To obtain class certification pursuant to Federal Rule of Civil Procedure Rule 23, the moving party must meet the four prerequisites of Rule 23(a): numerosity, typicality, commonality, and adequacy of representation. At least one subdivision of Rule 23(b) must also be satisfied.
Due to the restrictions imposed by the Supreme Court?s sovereign immunity jurisprudence,1 it is not uncommon for disability rights litigants to seek only prospective injunctive and declaratory relief against a state official. Thus, their class action cases typically seek certification under Rule 23(b)(2), which applies where the
party opposing the class has acted, or refused to act on grounds generally applicable to the class, thereby making appropriate final injunctive relief or corresponding declaratory relief with respect to the class as a whole?.
Fed. R. Civ. P. 23(b)(2).
Defendants have opposed certification of (b)(2) classes with the assertion that the state will comply with any injunction the court should issue. This argument, sometimes called the ?necessity doctrine,?2 says that class certification is not needed because the relief, if granted, will automatically extend to all affected parties. Certification is a mere formality since the benefits plaintiffs seek would flow to the class members regardless of certification.
While the argument dates back to the 1970s,3 it has been invigorated in recent years and is now being asserted in a wide variety of cases involving, for example, Medicaid cost sharing,4 Medicaid due process,5 Medicaid Early and Periodic Screening, Diagnosis and reatment,6 the Medicaid nursing home reform act,7 Food Stamps,8 and the Americans with Disabilities Act.9
This Fact Sheet discusses the status of courts? acceptance of the no-need argument, describes problems that are posed by the argument, and offers suggestions for how advocates can avoid its application.
Judicial acceptance of the necessity argument
The ?necessity requirement . . . refers to a practice, followed by several circuits, of denying class certification under Rule 23(b)(2), when a class is not needed to obtain the same relief? that the class is requesting.10 The argument was accepted, early on, by the Second Circuit Court of Appeals.11 It has also been accepted by the Fourth and Tenth Circuits.12
Not all courts accept the argument, however, and there is wide variation among the circuits. The Seventh Circuit has expressly rejected the necessity doctrine, stating that ?class certification may not be denied on the ground of lack of ?need? if the prerequisites of Rule 23 are met.?13 District courts in three other circuits have questioned it.14 The Fifth Circuit has expressly declined to decide whether ?necessity can play a role in class certification decisions.?15
Moreover, where the no-need argument has been accepted, it has been limited or refined in subsequent applications. For example, the Eighth Circuit has applied the doctrine where the constitutionality of a statute was at issue.16 Significantly, lower courts in the Second Circuit, where the doctrine was seminally described in Galvan, have narrowed the circumstances for its application. For example, lower courts have refused to accept the argument where there is a claim for money damages.17 A recent district court decision, D.D. v. New York City Board of Education, suggests four factors to be reviewed to decide if class certification would be ?superfluous?:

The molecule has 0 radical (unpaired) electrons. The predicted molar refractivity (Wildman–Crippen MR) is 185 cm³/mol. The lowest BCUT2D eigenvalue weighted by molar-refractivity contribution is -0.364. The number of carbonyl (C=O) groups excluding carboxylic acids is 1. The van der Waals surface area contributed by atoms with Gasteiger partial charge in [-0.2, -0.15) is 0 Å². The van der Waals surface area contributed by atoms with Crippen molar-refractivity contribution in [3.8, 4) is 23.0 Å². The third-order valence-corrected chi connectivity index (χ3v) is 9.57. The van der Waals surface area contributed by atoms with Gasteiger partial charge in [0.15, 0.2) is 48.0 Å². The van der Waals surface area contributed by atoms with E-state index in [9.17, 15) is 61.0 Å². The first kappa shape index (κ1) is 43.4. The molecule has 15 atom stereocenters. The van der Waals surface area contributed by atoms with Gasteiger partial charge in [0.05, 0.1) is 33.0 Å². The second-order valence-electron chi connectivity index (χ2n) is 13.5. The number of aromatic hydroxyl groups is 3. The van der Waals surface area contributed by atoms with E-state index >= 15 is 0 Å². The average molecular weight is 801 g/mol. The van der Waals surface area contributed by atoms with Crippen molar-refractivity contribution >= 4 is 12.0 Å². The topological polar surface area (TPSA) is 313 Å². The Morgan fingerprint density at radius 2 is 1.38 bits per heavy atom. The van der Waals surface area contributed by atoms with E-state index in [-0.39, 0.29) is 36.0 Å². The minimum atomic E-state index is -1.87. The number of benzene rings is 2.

First, an affirmative statement from the government defendant that it will apply any relief across the board militates against the need for class certification. Second, withdrawal of the challenged action or nonenforcement of the challenged statute militates against the need for class certification. Third, if the relief sought is merely a declaration that a statue or policy is unconstitutional, denial of class certification is more appropriate than where plaintiffs seek complex, affirmative relief. Fourth, class certification is necessary if plaintiffs? claims are likely to become moot.18
The need to respond to the no-need argument
The necessity argument should be aggressively disputed at the district court level ?as it would effectively render Rule 23(b)(2)?s procedures obsolete in actions for injunctive relief, at least where a government agency is a defendant.?19 ?[T]he idea that a class may be certified only if ?necessary? flies in the face of the Federal Rules.?20 As noted by the Advisory Committee Notes, Rule 23(b)(2) is
intended to reach situations where a party has taken action or refused to take action with respect to a class, and final relief of an injunctive nature or of a corresponding declaratory nature, settling the legality of the behavior with respect to the class a whole, is appropriate. . . . The subdivision does not extend to cases in which the appropriate final relief relates exclusively or predominantly to money damages. . . . illustrative are various actions in the civil-rights field where a party is charged with discriminating unlawfully against a class. . . 21
Newberg on Class Actions confirms, ?A need requirement finds no support in Rule 23 and, if applied, would entirely negate any proper class certifications under Rule 23(b), a result hardly intended by the Rules Advisory Committee.?22 Moreover, in Califano v. Yamasaki, the U.S. Supreme Court held that a class can be certified under (b)(2) even if the plaintiffs have other avenues of relief available to them and there is no absolute need for a class action.23
Indeed, it is imperative for litigants to offer a well-organized response to the necessity argument at the district court level. Whether to certify a class is within the discretion of the district court. The court of appeals will not reverse the district court absent an abuse of discretion.24
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